'Murakami must already rank among the world's greatest living novelists' Guardian
Haruki Murakami is the author of many novels as well as short stories and non-fiction. His books include Norwegian Wood, The Wind-Up Bird Chronicle, Kafka on the Shore, 1Q84, What I Talk About When I Talk About Running, Colorless Tsukuru Tazaki and His Years of Pilgrimage, The Strange Library and Wind/Pinball. His work has been translated into more than 50 languages, and the most recent of his many international honours are the Jerusalem Prize and Hans Christian Andersen Literature Award.
A huge success when it was published in Japan in 1987 and only now translated into English, this book would seem to bear little resemblance to Murakami's surreal later novels (e.g., The Wind-Up Bird Chronicle) and has been dismissed as just another love story. But it is more. Overcome by the Beatles song "Norwegian Wood," which affects him the way the madeleine affected Proust, narrator Toru spills out the story of his younger self; best friend Kizuki, a suicide at 17; and Kizuki's beloved, Naoko. After Kizuki's death, Toru falls in love with the beautiful, fragile Naoko, who quickly recedes into mental illness. Toru tracks her to a rest home, where he is befriended by her decades-older roommate, Reiko. But as Naoko deteriorates, he falls in love with a woman at his school who is also troubled but is frisky and open. Toru is honorable and intelligent. He questions his obligations: to the dead, to the living, and to himself. And Reiko? Is she a somewhat sinister figure, coming to almost instant intimacy with Toru? Or is sheDas she is presentedDa sympathetic, almost tragic, figure who wishes all the young people well? Deeply moving, darkly comic, beautifully written, and smoothly translated, this is for all literary fiction collections.DJudith Kicinski, Sarah Lawrence Coll. Lib., Bronxville, NY Copyright 2000 Cahners Business Information.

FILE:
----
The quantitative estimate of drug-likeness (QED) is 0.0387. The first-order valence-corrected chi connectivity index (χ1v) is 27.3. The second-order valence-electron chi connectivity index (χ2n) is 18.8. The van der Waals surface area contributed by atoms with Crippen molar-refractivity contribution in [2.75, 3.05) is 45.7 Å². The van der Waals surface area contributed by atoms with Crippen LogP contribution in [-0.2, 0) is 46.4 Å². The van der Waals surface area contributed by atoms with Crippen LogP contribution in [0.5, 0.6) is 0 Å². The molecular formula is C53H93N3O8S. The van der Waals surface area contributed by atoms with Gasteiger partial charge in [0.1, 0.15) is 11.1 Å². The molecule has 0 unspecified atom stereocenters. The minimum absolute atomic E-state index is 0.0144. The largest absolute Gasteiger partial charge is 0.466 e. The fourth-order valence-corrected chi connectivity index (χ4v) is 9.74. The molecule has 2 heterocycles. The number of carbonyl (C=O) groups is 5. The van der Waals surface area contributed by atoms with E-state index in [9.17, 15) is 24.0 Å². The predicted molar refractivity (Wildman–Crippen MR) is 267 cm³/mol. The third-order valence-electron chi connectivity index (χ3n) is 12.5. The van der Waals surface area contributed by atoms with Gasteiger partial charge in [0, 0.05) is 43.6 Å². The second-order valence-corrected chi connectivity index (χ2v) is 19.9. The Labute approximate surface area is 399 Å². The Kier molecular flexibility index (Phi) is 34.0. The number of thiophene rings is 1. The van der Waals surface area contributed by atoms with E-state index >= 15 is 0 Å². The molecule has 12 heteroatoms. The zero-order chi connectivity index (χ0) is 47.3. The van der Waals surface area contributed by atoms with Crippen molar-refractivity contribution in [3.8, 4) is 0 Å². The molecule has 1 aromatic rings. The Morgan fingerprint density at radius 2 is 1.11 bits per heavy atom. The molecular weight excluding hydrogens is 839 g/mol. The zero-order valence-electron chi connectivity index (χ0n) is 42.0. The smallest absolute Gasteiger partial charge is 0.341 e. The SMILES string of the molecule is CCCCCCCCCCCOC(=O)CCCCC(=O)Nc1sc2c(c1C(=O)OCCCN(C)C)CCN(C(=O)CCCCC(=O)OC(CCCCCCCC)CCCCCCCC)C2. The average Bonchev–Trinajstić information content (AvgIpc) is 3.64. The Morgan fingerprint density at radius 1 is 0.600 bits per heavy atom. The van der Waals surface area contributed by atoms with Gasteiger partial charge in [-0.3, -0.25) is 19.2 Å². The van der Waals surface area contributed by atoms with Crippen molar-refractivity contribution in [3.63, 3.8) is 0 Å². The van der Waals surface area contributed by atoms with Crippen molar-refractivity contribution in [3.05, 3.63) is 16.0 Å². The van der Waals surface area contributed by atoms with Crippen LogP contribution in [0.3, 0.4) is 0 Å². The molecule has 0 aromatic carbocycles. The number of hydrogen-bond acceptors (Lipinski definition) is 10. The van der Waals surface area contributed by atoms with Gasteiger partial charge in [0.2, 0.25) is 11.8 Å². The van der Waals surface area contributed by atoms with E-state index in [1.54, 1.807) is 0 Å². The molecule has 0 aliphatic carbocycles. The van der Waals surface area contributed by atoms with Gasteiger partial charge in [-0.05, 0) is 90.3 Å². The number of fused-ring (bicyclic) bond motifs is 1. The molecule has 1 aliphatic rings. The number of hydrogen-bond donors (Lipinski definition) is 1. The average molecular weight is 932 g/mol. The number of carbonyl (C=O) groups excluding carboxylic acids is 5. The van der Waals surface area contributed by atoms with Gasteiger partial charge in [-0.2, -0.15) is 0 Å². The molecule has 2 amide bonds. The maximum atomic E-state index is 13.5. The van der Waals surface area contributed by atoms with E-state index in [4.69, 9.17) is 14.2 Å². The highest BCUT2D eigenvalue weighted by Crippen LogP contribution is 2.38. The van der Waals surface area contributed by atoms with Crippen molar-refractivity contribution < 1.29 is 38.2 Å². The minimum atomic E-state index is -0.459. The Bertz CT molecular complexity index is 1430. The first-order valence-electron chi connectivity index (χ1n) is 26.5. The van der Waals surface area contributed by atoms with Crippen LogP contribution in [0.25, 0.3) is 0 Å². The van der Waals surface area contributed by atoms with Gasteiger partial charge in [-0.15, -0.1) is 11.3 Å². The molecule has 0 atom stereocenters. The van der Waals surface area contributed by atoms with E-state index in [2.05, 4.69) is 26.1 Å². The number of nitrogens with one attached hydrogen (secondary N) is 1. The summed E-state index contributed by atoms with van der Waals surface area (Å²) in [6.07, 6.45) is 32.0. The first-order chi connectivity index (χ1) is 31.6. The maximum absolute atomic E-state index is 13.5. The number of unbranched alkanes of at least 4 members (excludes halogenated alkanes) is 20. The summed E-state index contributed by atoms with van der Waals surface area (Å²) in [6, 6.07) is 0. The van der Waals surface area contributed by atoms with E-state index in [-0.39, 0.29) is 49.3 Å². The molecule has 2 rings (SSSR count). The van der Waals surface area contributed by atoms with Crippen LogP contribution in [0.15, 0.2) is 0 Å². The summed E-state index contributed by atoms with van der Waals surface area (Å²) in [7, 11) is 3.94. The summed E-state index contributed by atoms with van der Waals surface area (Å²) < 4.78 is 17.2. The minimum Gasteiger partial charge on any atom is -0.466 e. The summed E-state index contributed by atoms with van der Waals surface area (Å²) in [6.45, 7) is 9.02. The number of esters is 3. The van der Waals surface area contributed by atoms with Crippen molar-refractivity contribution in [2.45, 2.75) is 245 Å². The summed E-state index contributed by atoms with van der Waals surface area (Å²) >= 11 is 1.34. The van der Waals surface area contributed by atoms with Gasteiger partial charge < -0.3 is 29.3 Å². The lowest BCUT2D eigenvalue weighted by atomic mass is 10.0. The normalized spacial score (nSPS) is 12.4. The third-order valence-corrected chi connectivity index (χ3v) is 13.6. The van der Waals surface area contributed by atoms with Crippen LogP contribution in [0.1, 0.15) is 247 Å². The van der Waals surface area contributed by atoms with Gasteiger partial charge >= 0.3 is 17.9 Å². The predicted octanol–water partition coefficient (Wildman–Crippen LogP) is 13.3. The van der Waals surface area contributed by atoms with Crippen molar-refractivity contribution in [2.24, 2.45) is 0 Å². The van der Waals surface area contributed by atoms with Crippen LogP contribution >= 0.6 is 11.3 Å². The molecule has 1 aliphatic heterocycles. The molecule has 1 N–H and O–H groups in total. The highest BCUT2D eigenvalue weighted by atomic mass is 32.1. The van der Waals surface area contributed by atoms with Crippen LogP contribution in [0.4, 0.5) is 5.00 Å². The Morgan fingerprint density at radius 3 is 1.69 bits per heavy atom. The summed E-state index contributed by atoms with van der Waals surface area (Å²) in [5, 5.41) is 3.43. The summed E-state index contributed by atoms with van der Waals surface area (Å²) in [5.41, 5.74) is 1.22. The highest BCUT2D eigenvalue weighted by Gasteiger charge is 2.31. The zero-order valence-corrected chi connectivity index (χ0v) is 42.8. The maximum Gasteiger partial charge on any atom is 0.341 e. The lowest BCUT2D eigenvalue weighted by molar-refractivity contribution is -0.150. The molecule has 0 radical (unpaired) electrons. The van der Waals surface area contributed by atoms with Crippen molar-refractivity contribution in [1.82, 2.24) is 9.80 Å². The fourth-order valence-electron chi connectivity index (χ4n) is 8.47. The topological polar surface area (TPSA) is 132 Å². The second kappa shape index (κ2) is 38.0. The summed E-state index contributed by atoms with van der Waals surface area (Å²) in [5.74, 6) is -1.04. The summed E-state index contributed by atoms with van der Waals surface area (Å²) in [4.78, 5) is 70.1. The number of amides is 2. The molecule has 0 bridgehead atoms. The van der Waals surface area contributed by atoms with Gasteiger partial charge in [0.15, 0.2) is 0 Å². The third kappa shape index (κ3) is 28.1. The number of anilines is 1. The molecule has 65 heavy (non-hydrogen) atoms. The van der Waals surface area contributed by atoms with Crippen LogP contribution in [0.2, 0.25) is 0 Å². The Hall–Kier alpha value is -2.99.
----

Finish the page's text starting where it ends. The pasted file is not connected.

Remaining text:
Norwegian Wood is Japan's The Catcher in the Rye *
Daily Telegraph *
Everyone who reads Norwegian Wood runs out to buy copies for friends and lovers... Drawing on Fitzgerald, Capote, Chandler and the Japanese tradition, his books are at once disarmingly direct and slyly, charmingly evasive. They are playful and melancholy; full of wrong turns and red herrings, corridors that lead nowhere and - above all - girls who disappear * Guardian *
A masterly novel. . . . Norwegian Wood bears the unmistakable marks of Murakami's hand. * The New York Times Book Review *
This book is undeniably hip, full of student uprisings, free love, booze and 1960s pop, it's also genuinely emotionally engaging, and describes the highs of adolescence as well as the lows * Independent on Sunday *
Catches the absorption and giddy rush of adolescent love... It is also, for all the tragic momentum and the apparently kamikaze consciousness of many of its characters, often funny and quirkily observed. Quietly compulsive and finally moving * Times Literary Supplement *
In a complete stylistic departure from his mysterious and surreal novels (The Wind-Up Bird Chronicle; A Wild Sheep Chase) that show the influences of Salinger, Fitzgerald and Tom Robbins, Murakami tells a bittersweet coming-of-age story, reminiscent of J.R. Salamanca's classic 1964 novel, LilithÄthe tale of a young man's involvement with a schizophrenic girl. A successful, 37-year-old businessman, Toru Watanabe, hears a version of the Beatles' Norwegian Wood, and the music transports him back 18 years to his college days. His best friend, Kizuki, inexplicably commits suicide, after which Toru becomes first enamored, then involved with Kizuki's girlfriend, Naoko. But Naoko is a very troubled young woman; her brilliant older sister has also committed suicide, and though sweet and desperate for happiness, she often becomes untethered. She eventually enters a convalescent home for disturbed people, and when Toru visits her, he meets her roommate, an older musician named Reiko, who's had a long history of mental instability. The three become fast friends. Toru makes a commitment to Naoko, but back at college he encounters Midori, a vibrant, outgoing young woman. As he falls in love with her, Toru realizes he cannot continue his relationship with Naoko, whose sanity is fast deteriorating. Though the solution to his problem comes too easily, Murakami tells a subtle, charming, profound and very sexy story of young love bound for tragedy. Published in Japan in 1987, this novel proved a wild success there, selling four million copies. (Sept.) Copyright 2000 Cahners Business Information.